Transcoding is required when part of a call must use the G.711 and another part of the same call must use G.729. When you use G.729 for calls between sites, and calls forward into voice mail, these calls currently fail on the configuration, because Cisco UE voice mail supports only G.711. To fix this, configure transcoding resources on both sites to terminate G.729 calls, and transcode them locally to G.711 before they enter voice mail.
Example 15-51 gives a sample transcoding configuration. Ensure that you have enough digital signal processor (DSP) resources on the voice cards in your system to support this. If you don't, add more DSPs.
Example 15-51. Transcoding
router#show running-config voice-card 2 dsp services dspfarm ! interface Loopback1 ip address 10.32.153.45 255.255.255.252 h323-gateway voip interface h323-gateway voip bind srcaddr 10.32.153.45 ! sccp local Loopback1 sccp ccm 10.32.153.45 identifier 1 sccp sccp ccm group 1 bind interface Loopback1 associate ccm 1 priority 1 associate profile 1 register MTP000e833595e0 keepalive retries 5 dspfarm profile 1 transcode codec g711ulaw codec g711alaw codec g729ar8 codec g729abr8 codec gsmfr codec g729br8 codec g729r8 maximum sessions 10 associate application SCCP telephony-service ip source-address 10.32.153.45 port 2000 sdspfarm units 1 sdspfarm transcode sessions 30 sdspfarm tag 1 MTP000e833595e0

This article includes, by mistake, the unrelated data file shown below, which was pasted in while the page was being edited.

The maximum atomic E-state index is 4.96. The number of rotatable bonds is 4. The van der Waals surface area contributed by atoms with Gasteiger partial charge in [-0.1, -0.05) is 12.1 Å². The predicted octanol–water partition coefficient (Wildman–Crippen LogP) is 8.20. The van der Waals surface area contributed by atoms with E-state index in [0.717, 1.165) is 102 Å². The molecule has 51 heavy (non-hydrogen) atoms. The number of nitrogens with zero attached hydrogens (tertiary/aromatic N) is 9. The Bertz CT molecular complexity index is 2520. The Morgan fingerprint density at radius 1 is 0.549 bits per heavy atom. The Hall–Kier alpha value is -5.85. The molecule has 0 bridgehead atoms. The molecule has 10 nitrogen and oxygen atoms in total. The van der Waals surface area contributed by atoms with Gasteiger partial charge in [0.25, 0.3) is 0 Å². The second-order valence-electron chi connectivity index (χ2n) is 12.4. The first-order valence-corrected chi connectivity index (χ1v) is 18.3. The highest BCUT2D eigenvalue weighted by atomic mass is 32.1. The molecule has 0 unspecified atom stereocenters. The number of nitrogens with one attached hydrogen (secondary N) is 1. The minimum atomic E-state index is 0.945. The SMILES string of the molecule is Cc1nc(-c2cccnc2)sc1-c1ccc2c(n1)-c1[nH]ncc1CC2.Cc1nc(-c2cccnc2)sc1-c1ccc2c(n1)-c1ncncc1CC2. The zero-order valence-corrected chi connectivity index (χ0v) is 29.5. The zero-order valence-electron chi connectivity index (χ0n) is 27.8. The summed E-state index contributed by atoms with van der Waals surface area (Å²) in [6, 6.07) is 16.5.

Transcoding is required to support the following call flows:
SIP RFC 2833 DTMF Relay
You need SIP DTMF relay if you are using SIP trunking between sites. If you have Cisco UE integrated on your sites, as in the sample configurations built in this chapter, you must use H.323 trunking between the sites. SIP trunking is not yet supported with Cisco UE release 2.1. Note, however, that a SIP dial peer is required to route IP phone and PSTN calls to Cisco UE.